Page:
Mon | Sep 20, 2021

Cameron: Athletes now thinking long term - Three coaches back those who opt for overseas scholarships

Published:Sunday | May 3, 2020 | 12:19 AMRaymond Graham - Sunday Gleaner Writer

YEARS ago, it was the dream of most local high school athletes to obtain a scholarship to colleges and universities in the United States to continue their track and field careers, and these athletes played significant roles in the success of their respective institutions.

Many of these athletes went on to represent the country with distinction on the global stage. However, at the turn of the century, with the rise of top local clubs Racers, MVP and Sprint Tech, a lot of these athletes stayed at home after high school to continue their careers. They were motivated by the performances of stars like Usain Bolt, Yohan Blake, Shelly-Ann Fraser-Pryce and others who shone brightly on the international stage, especially at the Olympics and World Championships, while being trained locally. Some of these athletes went to local colleges while others became professional athletes immediately.

Recently, however, top high school athletes have decided to go the route of greats like Herb McKenley, Donald Quarrie and Merlene Ottey, and are choosing to attend overseas institutions as they appreciate the importance of acquiring a college degree.

In recent weeks, a host of top high school athletes have signed to take up athletic scholarships overseas. Top of this list are the two most outstanding athletes of the 2019 ISSA/GraceKennedy Boys and Girls’ Championships, Kevona Davis of Edwin Allen and Kingston College’s Wayne Pinnock. Both athletes ended the meet with three gold medals, including two in individual events. Davis captured the sprint double in Class Two, taking the 100m in a record 11.19 seconds and the 200m in 23.21. Pinnock won the Class One 110m hurdles in 13.06 seconds and the long jump with 8.05 metres, the first to go over the eight metres mark at Boys Champs. Davis has signed for University of Texas in Austin while Pinnock did so for the University of Tennessee.

With the likes of Bolt, Blake, Powell, Fraser-Pryce, Shericka Jackson and Elaine Thompson doing well while being conditioned locally, there are many who feel these top young stars should go the same route. However, national senior coaches, Olympian Bertland Cameron and Jerry Holness, along with Holmwood Technical’s head coach Dave Anderson, all supported the latest moves by the athletes.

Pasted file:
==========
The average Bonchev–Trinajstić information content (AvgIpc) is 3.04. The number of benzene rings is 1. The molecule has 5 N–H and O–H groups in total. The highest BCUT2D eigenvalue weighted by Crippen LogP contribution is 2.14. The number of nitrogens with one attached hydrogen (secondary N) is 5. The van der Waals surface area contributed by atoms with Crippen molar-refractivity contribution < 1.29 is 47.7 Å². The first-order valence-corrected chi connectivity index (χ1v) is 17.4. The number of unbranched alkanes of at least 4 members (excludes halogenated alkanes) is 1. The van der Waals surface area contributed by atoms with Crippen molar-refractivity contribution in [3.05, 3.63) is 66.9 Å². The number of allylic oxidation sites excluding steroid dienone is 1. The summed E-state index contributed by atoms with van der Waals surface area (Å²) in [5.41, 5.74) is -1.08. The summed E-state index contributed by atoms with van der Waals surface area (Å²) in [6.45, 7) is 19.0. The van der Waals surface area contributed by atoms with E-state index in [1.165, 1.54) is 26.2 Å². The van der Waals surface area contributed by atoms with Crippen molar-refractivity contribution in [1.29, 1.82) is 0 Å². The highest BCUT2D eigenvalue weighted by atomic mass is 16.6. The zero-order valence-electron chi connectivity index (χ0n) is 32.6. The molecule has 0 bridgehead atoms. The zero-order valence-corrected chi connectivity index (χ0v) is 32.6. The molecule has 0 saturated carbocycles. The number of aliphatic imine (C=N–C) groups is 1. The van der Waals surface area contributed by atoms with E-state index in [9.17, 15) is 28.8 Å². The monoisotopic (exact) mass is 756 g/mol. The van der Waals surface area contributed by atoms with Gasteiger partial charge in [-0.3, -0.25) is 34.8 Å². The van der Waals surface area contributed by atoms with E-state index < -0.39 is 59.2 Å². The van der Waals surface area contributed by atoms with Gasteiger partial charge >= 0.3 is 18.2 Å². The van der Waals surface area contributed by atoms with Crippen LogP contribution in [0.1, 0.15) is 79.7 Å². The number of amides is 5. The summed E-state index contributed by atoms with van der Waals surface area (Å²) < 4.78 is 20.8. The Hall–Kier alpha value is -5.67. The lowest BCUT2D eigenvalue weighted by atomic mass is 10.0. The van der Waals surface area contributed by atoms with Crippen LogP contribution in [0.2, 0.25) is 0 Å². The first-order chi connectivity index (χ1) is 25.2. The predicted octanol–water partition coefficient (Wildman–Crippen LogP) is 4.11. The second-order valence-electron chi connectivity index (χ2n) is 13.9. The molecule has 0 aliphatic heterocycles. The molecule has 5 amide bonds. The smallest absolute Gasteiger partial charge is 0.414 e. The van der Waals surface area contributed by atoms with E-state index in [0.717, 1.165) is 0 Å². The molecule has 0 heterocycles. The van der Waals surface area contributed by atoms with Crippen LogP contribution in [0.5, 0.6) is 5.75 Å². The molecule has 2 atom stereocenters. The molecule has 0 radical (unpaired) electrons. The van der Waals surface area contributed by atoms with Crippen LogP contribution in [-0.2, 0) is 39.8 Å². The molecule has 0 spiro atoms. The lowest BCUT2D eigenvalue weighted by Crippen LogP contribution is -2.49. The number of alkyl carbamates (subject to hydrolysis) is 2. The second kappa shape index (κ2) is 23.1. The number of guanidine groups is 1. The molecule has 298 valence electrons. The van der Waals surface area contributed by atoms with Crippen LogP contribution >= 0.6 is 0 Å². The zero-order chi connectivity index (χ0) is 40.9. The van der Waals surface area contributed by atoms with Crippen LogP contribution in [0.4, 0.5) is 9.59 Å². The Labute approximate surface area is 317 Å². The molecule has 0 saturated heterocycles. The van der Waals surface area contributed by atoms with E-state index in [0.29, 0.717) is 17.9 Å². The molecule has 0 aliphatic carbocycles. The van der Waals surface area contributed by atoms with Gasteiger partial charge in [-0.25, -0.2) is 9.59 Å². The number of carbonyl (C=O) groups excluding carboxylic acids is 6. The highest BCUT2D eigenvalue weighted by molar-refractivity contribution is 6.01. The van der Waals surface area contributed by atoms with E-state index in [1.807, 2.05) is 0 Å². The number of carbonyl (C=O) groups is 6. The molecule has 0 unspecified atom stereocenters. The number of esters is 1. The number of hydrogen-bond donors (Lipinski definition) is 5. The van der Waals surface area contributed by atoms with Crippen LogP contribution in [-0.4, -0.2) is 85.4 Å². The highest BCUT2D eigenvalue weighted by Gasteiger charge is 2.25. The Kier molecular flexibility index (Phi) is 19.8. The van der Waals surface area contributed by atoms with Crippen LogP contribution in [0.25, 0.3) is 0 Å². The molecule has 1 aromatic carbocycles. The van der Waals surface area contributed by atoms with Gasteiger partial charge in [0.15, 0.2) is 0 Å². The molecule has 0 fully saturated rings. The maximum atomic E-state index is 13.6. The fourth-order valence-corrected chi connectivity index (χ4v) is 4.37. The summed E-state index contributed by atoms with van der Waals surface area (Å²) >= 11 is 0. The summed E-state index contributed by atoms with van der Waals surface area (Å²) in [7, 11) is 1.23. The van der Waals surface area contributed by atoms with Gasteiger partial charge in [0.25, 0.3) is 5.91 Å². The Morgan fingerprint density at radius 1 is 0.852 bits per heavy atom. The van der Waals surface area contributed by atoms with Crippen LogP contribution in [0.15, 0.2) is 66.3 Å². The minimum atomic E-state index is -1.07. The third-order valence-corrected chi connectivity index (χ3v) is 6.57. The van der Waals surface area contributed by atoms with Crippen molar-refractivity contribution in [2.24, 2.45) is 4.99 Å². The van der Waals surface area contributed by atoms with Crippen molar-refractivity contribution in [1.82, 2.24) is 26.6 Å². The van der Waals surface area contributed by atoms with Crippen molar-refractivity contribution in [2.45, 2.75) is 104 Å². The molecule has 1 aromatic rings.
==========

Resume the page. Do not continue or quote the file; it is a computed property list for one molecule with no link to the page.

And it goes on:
“I believe that these student athletes are thinking long term. They realised that going overseas gives them more options. It gives them more time to mature and to get an education. For me, as a father and a coach, it’s very refreshing to see what is taking place,” said Cameron.

“It is a very good idea to go to a university on a full scholarship, get an education, and at the same time you have a choice when you are finished to come back to Jamaica to continue in your sport,” said the man who represented the country at three consecutive Olympic Games and who won the 400m title at the first World Athletics Championships in Helsinki in1983. He has also had coaching stints at Wolmer’s Boys and his alma mater, St Jago High.

Holness, who has been on coaching teams to several World Championships and Olympic Games and guided Natoya Goule in high school while he was the coach at Manchester High, stated that many athletes go overseas for “a change of environment after spending anywhere between five and six years competing in Jamaica”.

“There are not enough full scholarships in Jamaica because of the limited financial support in the colleges here, and only three or four professional clubs are functional here with the potential to fully support all the needs of an upcoming athlete. A number will fall by the wayside, unless they are gifted and ready to start earning on the circuit from early and be able to attract major sponsorship from a shoe company,” Holness said.


He added: “A number of athletes would have stayed home over the past 10 years and have had some success, but the percentage is not great enough to encourage the majority of our young athletes to take up this option. Some of those who stayed struggled, and it’s because of this why we are now seeing athletes taking up overseas scholarships.”

Anderson, who took over the reins as head coach at Holmwood after an impressive winning run at Girls Champs by former head coach Maurice Wilson, thinks that these athletes now realised that the landscape is changing in Jamaica.

“They want to ensure education is part of their plans,” Anderson said. He believes that the financial challenges that some of the athletes face locally are forcing the new stars to take up overseas scholarships.

“I still believe, however, that the above-average athlete can still make it locally in colleges if they have the right support system, but I would agree with the average or below-average ones talent-wise to go overseas because their chances of getting support system is higher,” the Holmwood coach concluded.